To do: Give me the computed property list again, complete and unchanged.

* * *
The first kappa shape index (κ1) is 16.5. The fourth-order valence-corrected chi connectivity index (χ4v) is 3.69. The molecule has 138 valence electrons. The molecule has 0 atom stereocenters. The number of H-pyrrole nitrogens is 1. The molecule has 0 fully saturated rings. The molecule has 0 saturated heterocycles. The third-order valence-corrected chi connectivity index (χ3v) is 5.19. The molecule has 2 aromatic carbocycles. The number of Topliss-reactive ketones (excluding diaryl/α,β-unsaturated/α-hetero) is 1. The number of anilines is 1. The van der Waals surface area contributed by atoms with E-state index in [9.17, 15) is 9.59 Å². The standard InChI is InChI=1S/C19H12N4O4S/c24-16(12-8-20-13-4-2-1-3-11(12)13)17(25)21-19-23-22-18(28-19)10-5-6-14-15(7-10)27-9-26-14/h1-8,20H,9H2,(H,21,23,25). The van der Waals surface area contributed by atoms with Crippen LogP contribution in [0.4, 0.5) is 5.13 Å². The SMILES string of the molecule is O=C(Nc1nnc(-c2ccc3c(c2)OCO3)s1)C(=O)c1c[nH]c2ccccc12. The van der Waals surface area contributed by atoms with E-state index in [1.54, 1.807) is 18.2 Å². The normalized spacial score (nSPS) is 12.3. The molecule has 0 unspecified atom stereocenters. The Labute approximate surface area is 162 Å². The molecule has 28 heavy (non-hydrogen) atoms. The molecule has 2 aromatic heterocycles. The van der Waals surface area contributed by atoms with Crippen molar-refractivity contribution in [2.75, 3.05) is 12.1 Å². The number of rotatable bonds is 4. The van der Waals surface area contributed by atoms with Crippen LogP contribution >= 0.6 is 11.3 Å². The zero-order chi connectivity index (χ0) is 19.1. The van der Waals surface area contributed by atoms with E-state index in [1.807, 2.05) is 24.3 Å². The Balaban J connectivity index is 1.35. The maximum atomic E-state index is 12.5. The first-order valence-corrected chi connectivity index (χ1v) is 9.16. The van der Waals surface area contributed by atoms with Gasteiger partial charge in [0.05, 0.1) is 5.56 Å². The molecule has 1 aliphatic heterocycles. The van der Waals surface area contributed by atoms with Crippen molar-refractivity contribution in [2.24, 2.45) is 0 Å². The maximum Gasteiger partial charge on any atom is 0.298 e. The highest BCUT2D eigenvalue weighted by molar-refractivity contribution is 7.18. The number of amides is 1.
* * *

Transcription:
The first kappa shape index (κ1) is 16.5. The fourth-order valence-corrected chi connectivity index (χ4v) is 3.69. The molecule has 138 valence electrons. The molecule has 0 atom stereocenters. The number of H-pyrrole nitrogens is 1. The molecule has 0 fully saturated rings. The molecule has 0 saturated heterocycles. The third-order valence-corrected chi connectivity index (χ3v) is 5.19. The molecule has 2 aromatic carbocycles. The number of Topliss-reactive ketones (excluding diaryl/α,β-unsaturated/α-hetero) is 1. The number of anilines is 1. The van der Waals surface area contributed by atoms with E-state index in [9.17, 15) is 9.59 Å². The standard InChI is InChI=1S/C19H12N4O4S/c24-16(12-8-20-13-4-2-1-3-11(12)13)17(25)21-19-23-22-18(28-19)10-5-6-14-15(7-10)27-9-26-14/h1-8,20H,9H2,(H,21,23,25). The van der Waals surface area contributed by atoms with Crippen LogP contribution in [0.4, 0.5) is 5.13 Å². The SMILES string of the molecule is O=C(Nc1nnc(-c2ccc3c(c2)OCO3)s1)C(=O)c1c[nH]c2ccccc12. The van der Waals surface area contributed by atoms with E-state index in [1.54, 1.807) is 18.2 Å². The normalized spacial score (nSPS) is 12.3. The molecule has 0 unspecified atom stereocenters. The Labute approximate surface area is 162 Å². The molecule has 28 heavy (non-hydrogen) atoms. The molecule has 2 aromatic heterocycles. The van der Waals surface area contributed by atoms with Crippen molar-refractivity contribution in [2.75, 3.05) is 12.1 Å². The number of rotatable bonds is 4. The van der Waals surface area contributed by atoms with Crippen LogP contribution >= 0.6 is 11.3 Å². The zero-order chi connectivity index (χ0) is 19.1. The van der Waals surface area contributed by atoms with E-state index in [1.807, 2.05) is 24.3 Å². The Balaban J connectivity index is 1.35. The maximum atomic E-state index is 12.5. The first-order valence-corrected chi connectivity index (χ1v) is 9.16. The van der Waals surface area contributed by atoms with Gasteiger partial charge in [0.05, 0.1) is 5.56 Å². The molecule has 1 aliphatic heterocycles. The van der Waals surface area contributed by atoms with Crippen molar-refractivity contribution in [2.24, 2.45) is 0 Å². The maximum Gasteiger partial charge on any atom is 0.298 e. The highest BCUT2D eigenvalue weighted by molar-refractivity contribution is 7.18. The number of amides is 1.